Bollywood refers to a very specific kind of movie in the Hindi language, produced in India, and specific (often) to Mumbai. It’s got some very specific themes: Wildly incongruous, high energy song and dance numbers (Bollywood movies are ALWAYS musicals), highly melodramatic plot points (an evil villain tying a girl up on the train tracks is par for the course here), and the “almost kiss” which is about the sexiest thing you can get away with when making movies in India. And Bollywood…is wildly entertaining. Seriously. If you ever want to sit back with some popcorn and some seriously entertaining movies, I totally recommend Bollywood.
But melodrama. Let’s talk about melodrama. Because if there’s any nerve that does drama, it’s the trigeminal. Here we go.
Today we continue ONWARD with the series on the Cranial Nerves. But we’re doing something a little different. Because last time we covered the Oculomotor Nerve, which innervates FOUR of the SIX muscles which control the eye, today we’re going to round out the eye (heh, round, eye, heh) and do the other TWO. But we’re going to have to go out of order. The order of the Cranial Nerves (with convenient mnemonic!) goes like this:
We’ve been through the Oh, Oh, Oh (cranial nerves I, II, and III), but the two cranial nerves that control motor movements of the rest of the eye are NOT IV and V. Instead, they are IV and VI, the Trochlear Nerve and the Abducens. And we’re going to cover them together, because each one is a motor nerve that moves exactly one muscle, and each one sends signals out from exactly one nucleus. Nice and relatively simple.
So here we go. And we’ll start out seeing where they peek out from the brain:
You can see the trochlear nerve poking out, all thin, just to either side of the top of that rounded trapezoid that is the basal pons, while the abducens comes out of the bottom of the basal pons.
So I posted something the other day on bees and cell phones. The science in the paper itself wasn’t convincing to me, but the other references they pulled out in the discussion made me pull an about face. I thought, hey, maybe the electromagnetic field potentials from the cell phones ARE contributing to colony collapse disorder.
And thus I wrote my post.
And then came the morning, and Jonathan, on Twitter, who pointed out I was wrong (Credit to him and all the people at Ars Technica, for not only doing good writing, but for including links to papers at the end!!! WOO!!). And I looked, and asked, and then asked around.
I am TOTALLY F***ING WRONG, YOU GUYS.
I hate being wrong. I feel really dumb, and I feel like I’ve let you all down (all two of you who read the blog). I’m sorry, you guys. 🙁
(See? I maded an apology LOL)
SO. Like the good little scientist, I am going to revise my hypothesis. We’re going to cover this paper again, with MOAR references, and MOAR research. And I’m going to get it RIGHT. Or as right as I can under the circumstances.
Favre, D. “Mobile phone-induced honeybee worker piping” Apidologie, 2011.
(This dog in a bee suit, however, is NEVER wrong and way too cute. Source via Creative Commons)
IMPORTANT NOTE: Sci was too credulous when she wrote this post. I have since seen the error, written a correction, and the result is up here. PLEASE GO THERE for the real story on bees and cell phones. Thanks, y’all!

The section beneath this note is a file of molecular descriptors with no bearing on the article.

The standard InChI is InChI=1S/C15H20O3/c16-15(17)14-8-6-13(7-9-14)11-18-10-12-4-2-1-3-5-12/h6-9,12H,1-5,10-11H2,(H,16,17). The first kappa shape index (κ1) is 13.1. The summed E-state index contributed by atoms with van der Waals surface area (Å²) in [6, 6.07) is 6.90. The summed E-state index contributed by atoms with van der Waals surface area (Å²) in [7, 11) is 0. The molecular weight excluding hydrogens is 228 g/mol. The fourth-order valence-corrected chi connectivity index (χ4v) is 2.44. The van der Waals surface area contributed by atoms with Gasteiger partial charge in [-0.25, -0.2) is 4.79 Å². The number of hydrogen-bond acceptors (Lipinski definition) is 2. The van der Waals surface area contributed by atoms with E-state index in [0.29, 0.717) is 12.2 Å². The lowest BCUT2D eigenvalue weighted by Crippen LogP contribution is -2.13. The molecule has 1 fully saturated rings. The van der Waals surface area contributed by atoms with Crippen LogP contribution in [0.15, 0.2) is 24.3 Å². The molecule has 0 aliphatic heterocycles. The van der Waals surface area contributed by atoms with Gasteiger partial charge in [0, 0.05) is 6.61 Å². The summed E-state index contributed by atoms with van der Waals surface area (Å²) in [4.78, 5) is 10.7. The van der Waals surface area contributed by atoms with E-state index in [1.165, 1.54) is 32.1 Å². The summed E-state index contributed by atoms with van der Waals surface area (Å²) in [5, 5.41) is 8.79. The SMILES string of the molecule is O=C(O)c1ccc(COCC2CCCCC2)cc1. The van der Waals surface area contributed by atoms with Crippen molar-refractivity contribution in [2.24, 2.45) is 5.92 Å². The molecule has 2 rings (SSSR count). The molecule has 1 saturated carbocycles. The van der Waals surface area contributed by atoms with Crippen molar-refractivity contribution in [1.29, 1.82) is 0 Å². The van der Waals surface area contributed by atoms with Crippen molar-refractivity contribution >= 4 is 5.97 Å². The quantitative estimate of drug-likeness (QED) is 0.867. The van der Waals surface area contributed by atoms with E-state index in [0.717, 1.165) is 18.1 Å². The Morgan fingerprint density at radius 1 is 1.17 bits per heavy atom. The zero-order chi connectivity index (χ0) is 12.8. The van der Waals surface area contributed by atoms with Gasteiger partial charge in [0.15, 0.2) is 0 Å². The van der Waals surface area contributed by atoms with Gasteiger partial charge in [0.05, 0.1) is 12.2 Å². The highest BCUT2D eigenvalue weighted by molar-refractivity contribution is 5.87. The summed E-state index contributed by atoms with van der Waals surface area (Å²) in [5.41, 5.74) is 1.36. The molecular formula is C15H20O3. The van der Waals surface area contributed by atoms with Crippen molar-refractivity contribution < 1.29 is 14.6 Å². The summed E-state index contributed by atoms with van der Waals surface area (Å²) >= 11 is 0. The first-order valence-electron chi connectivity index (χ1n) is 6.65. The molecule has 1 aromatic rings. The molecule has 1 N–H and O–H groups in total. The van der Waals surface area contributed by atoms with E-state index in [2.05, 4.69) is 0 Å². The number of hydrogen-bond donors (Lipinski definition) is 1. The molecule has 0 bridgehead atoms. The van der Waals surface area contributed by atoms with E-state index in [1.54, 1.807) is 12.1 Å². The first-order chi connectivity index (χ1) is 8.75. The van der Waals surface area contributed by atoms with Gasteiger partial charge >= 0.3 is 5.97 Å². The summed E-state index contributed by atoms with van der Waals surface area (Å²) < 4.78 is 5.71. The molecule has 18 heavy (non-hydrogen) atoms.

– a very ashamed Scicurious
Sci has been really interested in the latest literature on cell phones. Partially because some of it involves holding a cell phone over a petri dish filled with sperm, I will admit. 🙂 But it’s also just one of those things that really interest people. We’re using these super cool little gadgets that can access the internet anywhere…what ARE they doing to us? To our environments? Is it bad when you talk for a while and they get all warm and stuff? So I’ve begun digging through the lit. And just the other day, the brilliant and talented Desiree of Skeptically Speaking handed me this little gem.
It’s Official: Cell Phones are Killing Bees.
My first thought was…well KILLING seems an awfully strong word, especially if you’re not smashing a bee with your cell phone. So I had to read the paper. And now…I think I might be convinced.
Favre, D. “Mobile phone-induced honeybee worker piping” Apidologie, 2011.
So today we are taking a break from the cranial nerves (hey, I never said I would do them all straight through!) and delving into this. Everyone, put on your bee suits.
In the last few posts we’ve covered the first two cranial nerves, the Olfactory and the Optic nerves (remember our mnemonic: Oh, Oh, Oh, To Touch And Feel Virginia’s Gucci Vest, Ah Heaven). Both of these cranial nerves carry sensory information IN to the brain for processing, and don’t really control motion. For nerves like the olfactory, you wouldn’t expect much motion (can’t really move our nose around very well), but for the visual system, eye movements are extremely important, allowing you to focus the eye on the things that are most important in the visual field. Being able to do this accurately and at speed is extremely for complete processing of our visual field.
So today is for the third “Oh”, the oculomotor nerve. Move those eyeballs!
Last time we talked about the very basic anatomy of the eye. It was a lot of material. It’s too much. For you, I will sum up.
Light and images come through the cornea and hit the lens. The lens flips the image backward. The light continues to the back of the eye, often to your area of best focus called the fovea, where it filters through the layers of cells to hit your rods and cones. The rods and cones send signals to bipolar cells, which send signals to ganglion cells. The axons of the ganglion cells mass up at the back of eye and head off as your OPTIC NERVE!
Got it? Good. 🙂 If you want more, please head over to Monday’s post!
So, an image comes in. It will get flipped BACKWARD. It will hit the first cells LAST (the rods and cones are actually buried beneath several other layers). From here, we will go along to the back of the brain, and on the way the information will get flipped upside down. And then our brain processes it, and everything’s all right.
So, the image has come through. We’re past the lens, and everything is backward.